Sure, we expect to put sex on hold for a while just before and after the birth, but most of us naively assume that things will eventually return more or less to normal. Unfortunately for many couples it doesn’t work out like that. Although it’s true, as Snellen points out, that while no one ever died from lack of sex, sometimes it can make a relationship feel a little bit under the weather.
As the author points out, while no one ever died from lack of sex, sometimes it can make a relationship feel a little bit under the weather.
Dr Martien Snellen is a psychiatrist with an extensive practice in relationship counselling. In this new edition of his immensely well received book (originally released as Sex & Intimacy after Childbirth) he explores the factors that can affect your sex life when you have a new baby. From changes in body image to serious health issues like postnatal depression; from divergent levels of interest to just not being able to find the time. Most importantly, he offers practical suggestions to help get the spark back – for both of you.
This book is a godsend for any new, or newish, parent who thinks their other relationship could do with a little attention too.
Yes, this book should seem a little familiar as Snellen previously published it as Sex & Intimacy after Childbirth: rediscovering desire in your relationship in 2005. The cover is different, but the content is the same.
Sex is a subject that is easy to worry about but hard to talk about, and we do worry whether it’s ever going to get back to normal. This book should bring enormous reassurance. The whole message is to be patient and kind to each other and to understand that life isn’t the same all the time, it’s a journey. Snellen shows how through a shared vision and small, consistent stages of intimacy building, you can get back to where you used to be. And while life changes, embrace the experience (as well as your partner). It is perhaps not so much the doing, as the thinking that needs to adapt, after all, it’s not a race.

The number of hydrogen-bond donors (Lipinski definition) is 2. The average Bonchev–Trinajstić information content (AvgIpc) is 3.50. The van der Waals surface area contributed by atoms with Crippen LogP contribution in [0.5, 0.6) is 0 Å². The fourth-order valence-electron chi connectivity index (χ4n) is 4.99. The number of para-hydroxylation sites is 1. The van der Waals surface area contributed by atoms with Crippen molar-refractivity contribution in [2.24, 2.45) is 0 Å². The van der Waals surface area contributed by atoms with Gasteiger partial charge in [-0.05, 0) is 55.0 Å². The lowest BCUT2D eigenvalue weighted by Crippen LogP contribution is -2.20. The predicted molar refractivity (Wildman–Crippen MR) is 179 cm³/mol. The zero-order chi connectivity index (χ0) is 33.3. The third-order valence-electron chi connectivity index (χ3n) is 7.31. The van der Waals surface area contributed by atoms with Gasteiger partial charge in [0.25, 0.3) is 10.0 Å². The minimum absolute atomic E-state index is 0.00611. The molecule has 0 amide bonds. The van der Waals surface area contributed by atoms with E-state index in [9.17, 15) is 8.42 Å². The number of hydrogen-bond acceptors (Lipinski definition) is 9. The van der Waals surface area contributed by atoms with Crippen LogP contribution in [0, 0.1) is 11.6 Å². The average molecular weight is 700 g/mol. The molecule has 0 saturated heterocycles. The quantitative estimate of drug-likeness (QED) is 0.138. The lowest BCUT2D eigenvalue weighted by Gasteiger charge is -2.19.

The book is divided into two parts; ‘What pulls new parents apart’ and ‘What they can do to get back together’. You actually feel better after reading it and there are plenty of easy-to-read amusing vignettes.
After considering the physical changes brought by childbirth and their effect on libido, Snellen moves on to the effects of lack of sleep – and here everyone would agree with him – new parents definitely need more sleep!
Social commentator Susan Maushart has described ‘the best foreplay as being eight consecutive hours of sleep.’ If you can’t manage this, then read this book instead. Have patience, think happy thoughts and remember you’ve just produced a wonderful little baby.
Text Publishing Company (2005)
Reviewed by Helen Jeffcoat, Coordinator of the ABA Book Review Working Group